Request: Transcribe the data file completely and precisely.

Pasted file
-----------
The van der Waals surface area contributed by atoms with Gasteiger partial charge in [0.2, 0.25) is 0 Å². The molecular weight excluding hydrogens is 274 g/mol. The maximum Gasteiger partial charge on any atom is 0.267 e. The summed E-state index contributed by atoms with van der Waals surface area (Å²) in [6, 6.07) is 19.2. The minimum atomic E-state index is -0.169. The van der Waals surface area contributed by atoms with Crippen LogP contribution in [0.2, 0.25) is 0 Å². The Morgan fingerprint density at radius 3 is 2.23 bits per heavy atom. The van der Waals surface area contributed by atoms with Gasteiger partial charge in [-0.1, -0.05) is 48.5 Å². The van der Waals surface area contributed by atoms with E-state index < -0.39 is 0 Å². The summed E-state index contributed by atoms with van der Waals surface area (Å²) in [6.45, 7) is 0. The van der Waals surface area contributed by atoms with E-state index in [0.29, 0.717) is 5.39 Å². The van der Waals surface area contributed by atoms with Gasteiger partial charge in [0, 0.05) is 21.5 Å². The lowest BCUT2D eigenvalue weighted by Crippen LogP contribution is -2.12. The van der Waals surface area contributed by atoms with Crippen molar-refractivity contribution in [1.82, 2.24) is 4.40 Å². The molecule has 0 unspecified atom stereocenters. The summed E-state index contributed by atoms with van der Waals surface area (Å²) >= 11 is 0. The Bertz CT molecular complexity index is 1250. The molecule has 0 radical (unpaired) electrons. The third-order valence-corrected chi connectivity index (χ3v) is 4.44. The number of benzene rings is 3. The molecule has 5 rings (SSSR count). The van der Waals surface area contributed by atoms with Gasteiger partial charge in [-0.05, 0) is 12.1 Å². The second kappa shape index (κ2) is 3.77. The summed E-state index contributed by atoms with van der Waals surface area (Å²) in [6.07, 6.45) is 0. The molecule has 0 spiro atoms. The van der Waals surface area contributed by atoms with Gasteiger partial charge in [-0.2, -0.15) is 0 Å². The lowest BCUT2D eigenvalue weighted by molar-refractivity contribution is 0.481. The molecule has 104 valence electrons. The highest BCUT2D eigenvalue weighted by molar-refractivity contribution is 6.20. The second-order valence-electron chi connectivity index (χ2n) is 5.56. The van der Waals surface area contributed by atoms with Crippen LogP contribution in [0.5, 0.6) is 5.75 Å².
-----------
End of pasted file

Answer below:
The van der Waals surface area contributed by atoms with Gasteiger partial charge in [0.2, 0.25) is 0 Å². The molecular weight excluding hydrogens is 274 g/mol. The maximum Gasteiger partial charge on any atom is 0.267 e. The summed E-state index contributed by atoms with van der Waals surface area (Å²) in [6, 6.07) is 19.2. The minimum atomic E-state index is -0.169. The van der Waals surface area contributed by atoms with Crippen LogP contribution in [0.2, 0.25) is 0 Å². The Morgan fingerprint density at radius 3 is 2.23 bits per heavy atom. The van der Waals surface area contributed by atoms with Gasteiger partial charge in [-0.1, -0.05) is 48.5 Å². The van der Waals surface area contributed by atoms with E-state index < -0.39 is 0 Å². The summed E-state index contributed by atoms with van der Waals surface area (Å²) in [6.45, 7) is 0. The van der Waals surface area contributed by atoms with E-state index in [0.29, 0.717) is 5.39 Å². The van der Waals surface area contributed by atoms with Gasteiger partial charge in [0, 0.05) is 21.5 Å². The lowest BCUT2D eigenvalue weighted by Crippen LogP contribution is -2.12. The van der Waals surface area contributed by atoms with Crippen molar-refractivity contribution in [1.82, 2.24) is 4.40 Å². The molecule has 0 unspecified atom stereocenters. The summed E-state index contributed by atoms with van der Waals surface area (Å²) >= 11 is 0. The Bertz CT molecular complexity index is 1250. The molecule has 0 radical (unpaired) electrons. The third-order valence-corrected chi connectivity index (χ3v) is 4.44. The number of benzene rings is 3. The molecule has 5 rings (SSSR count). The van der Waals surface area contributed by atoms with Gasteiger partial charge in [-0.05, 0) is 12.1 Å². The second kappa shape index (κ2) is 3.77. The summed E-state index contributed by atoms with van der Waals surface area (Å²) in [6.07, 6.45) is 0. The molecule has 0 spiro atoms. The van der Waals surface area contributed by atoms with Gasteiger partial charge in [-0.2, -0.15) is 0 Å². The lowest BCUT2D eigenvalue weighted by molar-refractivity contribution is 0.481. The molecule has 104 valence electrons. The highest BCUT2D eigenvalue weighted by molar-refractivity contribution is 6.20. The second-order valence-electron chi connectivity index (χ2n) is 5.56. The van der Waals surface area contributed by atoms with Crippen LogP contribution in [0.5, 0.6) is 5.75 Å².